Conditt and his family were part of a tight-knit homeschooling community in Pflugerville, which is home to a variety of Christian camps and other activities for homeschooled kids. If you’re looking to find strains of violent extremism in Conditt’s upbringing, you’ll have a hard time finding any within RIOT, a standard-fare Bible study group.
A RIOT recruiting mailer sent out to parents in 2016 advertises such activities as swimming, potlucks, bowling and “boffer melee,” a popular live-action role-play game in which kids simulate medieval warfare by bonking each other with padded pipes.
The mailer, released to HuffPost in the form of a Facebook posting, reads in part:
Some fun RIOT events in the past included: Game Night, Murder Mystery party, Movie Night w/Pizza, Bowling, Swim Party, Games in the Park, Fun at the Beach (Lake Pflugerville), Skating, Boffer Melee, etc. Food for these events is usually a shared effort - the teens can bring a few dollars each and you can buy it, or everyone can bring snacks/potluck to share. You can also plan an event at Jumpoline, Jumpstreet, Main Event, Spare Time, a movie (in a theatre) followed by dinner nearby, etc. If you can call ahead and get a group rate, that’s best!
Nonetheless, a community of parents in Pflugerville has been upended largely because of a single quote in a single story. The media glare was harsh enough that even the Texas Home School Coalition felt compelled to distance itself from Conditt via a press release.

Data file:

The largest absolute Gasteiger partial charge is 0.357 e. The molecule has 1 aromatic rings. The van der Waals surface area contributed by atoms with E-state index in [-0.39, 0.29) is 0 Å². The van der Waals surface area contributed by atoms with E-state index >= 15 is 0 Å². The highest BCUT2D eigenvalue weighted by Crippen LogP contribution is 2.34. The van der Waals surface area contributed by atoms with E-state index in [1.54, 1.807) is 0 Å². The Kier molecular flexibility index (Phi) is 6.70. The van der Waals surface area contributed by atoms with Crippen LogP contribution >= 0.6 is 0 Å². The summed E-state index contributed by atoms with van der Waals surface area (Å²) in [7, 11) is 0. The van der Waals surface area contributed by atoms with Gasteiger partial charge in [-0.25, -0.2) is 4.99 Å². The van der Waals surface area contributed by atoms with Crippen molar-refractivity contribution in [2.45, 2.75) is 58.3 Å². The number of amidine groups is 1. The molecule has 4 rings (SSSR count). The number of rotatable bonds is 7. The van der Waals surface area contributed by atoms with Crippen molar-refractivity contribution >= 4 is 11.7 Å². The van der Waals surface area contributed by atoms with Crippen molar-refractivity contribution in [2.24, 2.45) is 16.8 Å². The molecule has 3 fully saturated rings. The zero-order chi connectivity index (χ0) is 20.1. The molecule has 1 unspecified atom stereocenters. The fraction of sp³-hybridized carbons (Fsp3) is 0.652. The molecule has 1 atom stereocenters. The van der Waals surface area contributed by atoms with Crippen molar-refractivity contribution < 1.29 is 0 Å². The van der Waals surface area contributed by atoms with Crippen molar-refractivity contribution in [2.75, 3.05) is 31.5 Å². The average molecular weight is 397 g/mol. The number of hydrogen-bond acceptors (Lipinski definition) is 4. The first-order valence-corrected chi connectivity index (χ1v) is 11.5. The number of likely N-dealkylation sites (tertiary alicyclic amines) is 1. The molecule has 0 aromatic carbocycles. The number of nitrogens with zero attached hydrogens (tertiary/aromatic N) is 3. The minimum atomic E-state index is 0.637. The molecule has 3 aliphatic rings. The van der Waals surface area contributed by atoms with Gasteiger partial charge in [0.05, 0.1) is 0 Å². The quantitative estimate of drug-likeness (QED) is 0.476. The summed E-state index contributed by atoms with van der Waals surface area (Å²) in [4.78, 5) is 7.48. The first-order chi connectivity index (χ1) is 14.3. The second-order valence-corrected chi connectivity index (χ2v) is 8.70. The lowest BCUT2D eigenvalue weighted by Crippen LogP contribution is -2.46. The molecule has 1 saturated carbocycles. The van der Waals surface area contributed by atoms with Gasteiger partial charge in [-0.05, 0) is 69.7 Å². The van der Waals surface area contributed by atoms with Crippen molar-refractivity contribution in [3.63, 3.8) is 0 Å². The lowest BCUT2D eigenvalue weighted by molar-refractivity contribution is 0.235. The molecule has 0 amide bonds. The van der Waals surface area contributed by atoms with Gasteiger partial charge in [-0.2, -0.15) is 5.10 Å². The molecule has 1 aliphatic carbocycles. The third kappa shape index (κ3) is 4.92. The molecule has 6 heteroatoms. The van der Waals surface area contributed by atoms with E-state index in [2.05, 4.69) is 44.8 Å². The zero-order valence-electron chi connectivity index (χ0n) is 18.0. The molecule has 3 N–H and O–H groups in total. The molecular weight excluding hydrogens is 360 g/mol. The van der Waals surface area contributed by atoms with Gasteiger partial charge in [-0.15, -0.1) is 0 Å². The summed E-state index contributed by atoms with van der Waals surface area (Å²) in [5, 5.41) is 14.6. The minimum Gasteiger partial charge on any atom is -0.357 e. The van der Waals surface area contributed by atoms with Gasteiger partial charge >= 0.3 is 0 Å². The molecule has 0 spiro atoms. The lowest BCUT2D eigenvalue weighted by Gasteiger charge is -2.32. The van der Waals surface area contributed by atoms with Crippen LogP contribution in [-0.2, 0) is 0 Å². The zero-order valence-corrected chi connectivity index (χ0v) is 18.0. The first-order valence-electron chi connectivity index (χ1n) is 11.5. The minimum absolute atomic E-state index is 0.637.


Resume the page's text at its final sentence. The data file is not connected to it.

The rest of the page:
“Raised by both parents in a Christian home, Conditt reportedly walked away from his faith several years ago,” Tim Lambert, president of the association, said in a statement after Conditt’s death. “Today’s revelations about the Austin bombings provide a stark reminder that we live in a fallen world. Unfortunately, no form of education, public or private, can ensure a tragedy like this will never happen.”
Crouch moved to the area in 1995 and began homeschooling her son in 2004. Her family attended church alongside the Conditts and even went to “home group” ― “which is like Bible study,” she said ― at the Conditt household.
In Crouch’s telling, those services, like other Christian events in the community, were as normal as they come, not to mention “racially and ethnically diverse,” which she appreciated.
Austin “is actually one of the most tolerant cities in the South,” she said. “That is one of the reasons I feel comfortable raising my children here.”
Crouch, like several of her neighbors, was upset about questioning from reporters that seemed to blame Conditt’s parents and the homeschooling community in general for his bombing spree that killed two and injured several others.
Homeschooling, she said, is “a good option for anyone who is not satisfied with the school system. We try to protect our kids from being hurt in the schools, with all the shootings and stabbings and rapes, but we are somehow the dangerous ones?”
As for Conditt’s father and mother, she called them “good folks.”
“Mark is dead ― so everyone wants someone to blame, but I don’t think they should blame the parents,” she said. “They did not teach Mark hate.”